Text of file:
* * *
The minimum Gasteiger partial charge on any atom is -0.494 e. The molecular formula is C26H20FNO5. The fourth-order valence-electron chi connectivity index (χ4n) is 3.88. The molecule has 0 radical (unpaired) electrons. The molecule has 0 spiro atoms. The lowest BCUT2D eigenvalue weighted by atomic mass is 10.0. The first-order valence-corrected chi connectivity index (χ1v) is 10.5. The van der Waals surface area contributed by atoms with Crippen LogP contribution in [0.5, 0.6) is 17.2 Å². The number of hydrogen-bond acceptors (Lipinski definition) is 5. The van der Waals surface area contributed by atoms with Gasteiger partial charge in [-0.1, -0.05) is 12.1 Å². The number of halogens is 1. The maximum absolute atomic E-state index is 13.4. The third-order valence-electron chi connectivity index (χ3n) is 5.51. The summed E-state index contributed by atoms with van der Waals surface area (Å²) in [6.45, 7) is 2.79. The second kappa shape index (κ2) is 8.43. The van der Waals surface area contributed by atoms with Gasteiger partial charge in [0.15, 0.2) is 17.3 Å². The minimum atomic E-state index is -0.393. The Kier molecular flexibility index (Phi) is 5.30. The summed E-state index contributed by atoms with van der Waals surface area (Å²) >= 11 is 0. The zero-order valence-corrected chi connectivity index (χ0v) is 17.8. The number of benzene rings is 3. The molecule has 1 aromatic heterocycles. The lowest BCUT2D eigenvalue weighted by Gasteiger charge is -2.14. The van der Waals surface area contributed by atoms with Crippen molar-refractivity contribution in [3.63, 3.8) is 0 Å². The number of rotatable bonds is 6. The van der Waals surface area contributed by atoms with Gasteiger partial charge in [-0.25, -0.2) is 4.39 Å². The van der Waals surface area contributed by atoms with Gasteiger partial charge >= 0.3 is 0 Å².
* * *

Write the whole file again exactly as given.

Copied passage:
The minimum Gasteiger partial charge on any atom is -0.494 e. The molecular formula is C26H20FNO5. The fourth-order valence-electron chi connectivity index (χ4n) is 3.88. The molecule has 0 radical (unpaired) electrons. The molecule has 0 spiro atoms. The lowest BCUT2D eigenvalue weighted by atomic mass is 10.0. The first-order valence-corrected chi connectivity index (χ1v) is 10.5. The van der Waals surface area contributed by atoms with Crippen LogP contribution in [0.5, 0.6) is 17.2 Å². The number of hydrogen-bond acceptors (Lipinski definition) is 5. The van der Waals surface area contributed by atoms with Gasteiger partial charge in [-0.1, -0.05) is 12.1 Å². The number of halogens is 1. The maximum absolute atomic E-state index is 13.4. The third-order valence-electron chi connectivity index (χ3n) is 5.51. The summed E-state index contributed by atoms with van der Waals surface area (Å²) in [6.45, 7) is 2.79. The second kappa shape index (κ2) is 8.43. The van der Waals surface area contributed by atoms with Gasteiger partial charge in [0.15, 0.2) is 17.3 Å². The minimum atomic E-state index is -0.393. The Kier molecular flexibility index (Phi) is 5.30. The summed E-state index contributed by atoms with van der Waals surface area (Å²) >= 11 is 0. The zero-order valence-corrected chi connectivity index (χ0v) is 17.8. The number of benzene rings is 3. The molecule has 1 aromatic heterocycles. The lowest BCUT2D eigenvalue weighted by Gasteiger charge is -2.14. The van der Waals surface area contributed by atoms with Crippen molar-refractivity contribution in [3.63, 3.8) is 0 Å². The number of rotatable bonds is 6. The van der Waals surface area contributed by atoms with Gasteiger partial charge in [-0.25, -0.2) is 4.39 Å². The van der Waals surface area contributed by atoms with Gasteiger partial charge >= 0.3 is 0 Å².